Report Explores Lessons Learned After One Year with COVID

Army Spc. Angel Laureano holds a vial of the COVID-19 vaccine, Walter Reed National Military Medical Center, Bethesda, Md., Dec. 14, 2020. (DoD photo by Lisa Ferdinando)

On March 14, 2021, Louisiana passed the one-year anniversary of the first COVID-19 death in the state. In honor of this milestone, The Data Center has released the first half of a new report exploring the lessons learned after one year of COVID.

The Science

We’ve learned a lot about COVID-19 since the first lockdown was implemented in March of 2020. While early precautions focused on contaminated objects (fomite transmission), we now know that the coronavirus is mainly transmitted through airborne particles. That doesn’t mean that contaminated surfaces aren’t a factor, however; COVID-19 can be transmitted via a contaminated surface for up to two hours after an infected person has coughed or sneezed on it. As such, good hand washing practices are key to helping to stop the spread of the virus.

We also now know that COVID-19 is an airborne disease, transmitted through respiratory droplets that are inhaled directly or absorbed by the mucus membranes in your nose and mouth. These droplets can remain suspended for as long as three hours in poorly ventilated areas. This is why mask-wearing and physical distancing are so important to cutting transmissions of the virus.

According to The Data Center, data showed that spikes in the coronavirus were very closely correlated with apathy toward mask-wearing. The fewer people were wearing masks, the more infections spread.

Graphic courtesy The Data Center

COVID-19 Demographics

Locally, COVID-19 demographics have closely mirrored national trends. Several studies have found that 20-49-year-olds are the primary source for sustained transmission. In addition, a rise in cases among younger adults ages 18 to 29 has preceded both the second and third infection waves. Researchers believe that younger adults are less likely to adhere to COVID-19 prevention measures such as social distancing and mask-wearing, particularly White 18- to 22-year-olds attending college or university.

However, as with most natural disasters, the impact of COVID-19 did not affect all communities evenly. Black and Brown communities have borne the brunt of the pandemic, in the number of hospitalizations and deaths as well as the economic fallout in the form of job loss. As noted by the report, “Disasters tend to increase inequity because more vulnerable individuals suffer more severe health impacts, greater income loss, and receive less government assistance despite experiencing equivalent or greater damages.”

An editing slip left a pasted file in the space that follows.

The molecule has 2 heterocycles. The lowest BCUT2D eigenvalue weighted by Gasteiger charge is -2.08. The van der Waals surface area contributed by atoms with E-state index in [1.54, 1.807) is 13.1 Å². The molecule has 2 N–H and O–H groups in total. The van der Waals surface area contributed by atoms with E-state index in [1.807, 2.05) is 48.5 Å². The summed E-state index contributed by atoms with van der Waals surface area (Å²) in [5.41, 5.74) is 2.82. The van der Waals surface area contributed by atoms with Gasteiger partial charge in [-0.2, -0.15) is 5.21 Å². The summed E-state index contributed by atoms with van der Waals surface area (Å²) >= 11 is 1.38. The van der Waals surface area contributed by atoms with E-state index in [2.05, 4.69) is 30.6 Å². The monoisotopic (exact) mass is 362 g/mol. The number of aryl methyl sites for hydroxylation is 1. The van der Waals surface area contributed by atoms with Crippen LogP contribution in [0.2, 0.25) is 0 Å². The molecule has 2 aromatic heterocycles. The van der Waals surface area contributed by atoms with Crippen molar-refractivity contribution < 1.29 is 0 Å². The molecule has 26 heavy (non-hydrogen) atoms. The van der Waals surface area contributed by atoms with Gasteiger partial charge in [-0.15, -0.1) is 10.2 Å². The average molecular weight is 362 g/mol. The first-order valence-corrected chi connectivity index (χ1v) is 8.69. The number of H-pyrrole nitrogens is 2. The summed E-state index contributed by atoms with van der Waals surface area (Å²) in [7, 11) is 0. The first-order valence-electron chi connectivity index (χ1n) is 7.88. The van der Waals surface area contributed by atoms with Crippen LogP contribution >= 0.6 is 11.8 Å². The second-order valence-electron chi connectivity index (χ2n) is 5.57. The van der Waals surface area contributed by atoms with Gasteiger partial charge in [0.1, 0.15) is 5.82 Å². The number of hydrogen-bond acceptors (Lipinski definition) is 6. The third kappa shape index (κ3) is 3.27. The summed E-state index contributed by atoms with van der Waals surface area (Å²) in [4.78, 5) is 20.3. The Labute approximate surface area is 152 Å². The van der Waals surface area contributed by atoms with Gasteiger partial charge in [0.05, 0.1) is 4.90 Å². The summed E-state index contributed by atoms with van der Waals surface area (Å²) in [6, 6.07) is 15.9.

Economic Impacts

Louisiana is heavily reliant on the tourism and hospitality industries, particularly in New Orleans and similar parishes. Unfortunately, the CDC found that bars and restaurants were top spreaders of the coronavirus, due to the need to remove one’s mask while eating or drinking. Unfortunately, these small businesses also tend to be the least resilient and able to respond to an interruption in cash flow during the shutdowns implemented to protect citizens from the spread of the disease.

According to the Louisiana Department of Health, as of mid-Feb. 2021 contact tracers identified 98 outbreaks originating at restaurants resulted in 382 cases across the state, and 50 outbreaks originating at bars resulted in 537 cases across the state. This has resulted in stricter limitations and longer closures placed on bars and restaurants.


Getting citizens vaccinated remains a top priority in the state of Louisiana. Currently, Louisiana – and New Orleans, specifically – leads the nation in vaccine distribution. At this point, there are three vaccines approved for use in the United States: Pfizer, Moderna, and Johnson & Johnson. All three vaccines are 100 percent effective at preventing COVID-19 related death.

There is some concern, however regarding how effective the vaccines are against new variant strains beginning to spread across the country. Currently, both the Pfizer and Moderna vaccines have shown decreased efficacy when tested against new strains. It is also believed that new strains are the reason the Johnson & Johnson vaccine initially showed slightly lower efficacy results when compared to Pfizer and Moderna.

The emergence of variant strains is one reason that it remains vital that individuals continue to social distance and wear masks whenever possible. The more people who contract the coronavirus, the higher the chance for mutation and the greater a chance that new strains will emerge.

Help Keep Big Easy Magazine Alive

Hey guys!

Covid-19 is challenging the way we conduct business. As small businesses suffer economic losses, they aren’t able to spend money advertising.

Please donate today to help us sustain local independent journalism and allow us to continue to offer subscription-free coverage of progressive issues.

Thank you,
Scott Ploof
Big Easy Magazine

Share this Article

Leave a Reply

Your email address will not be published. Required fields are marked *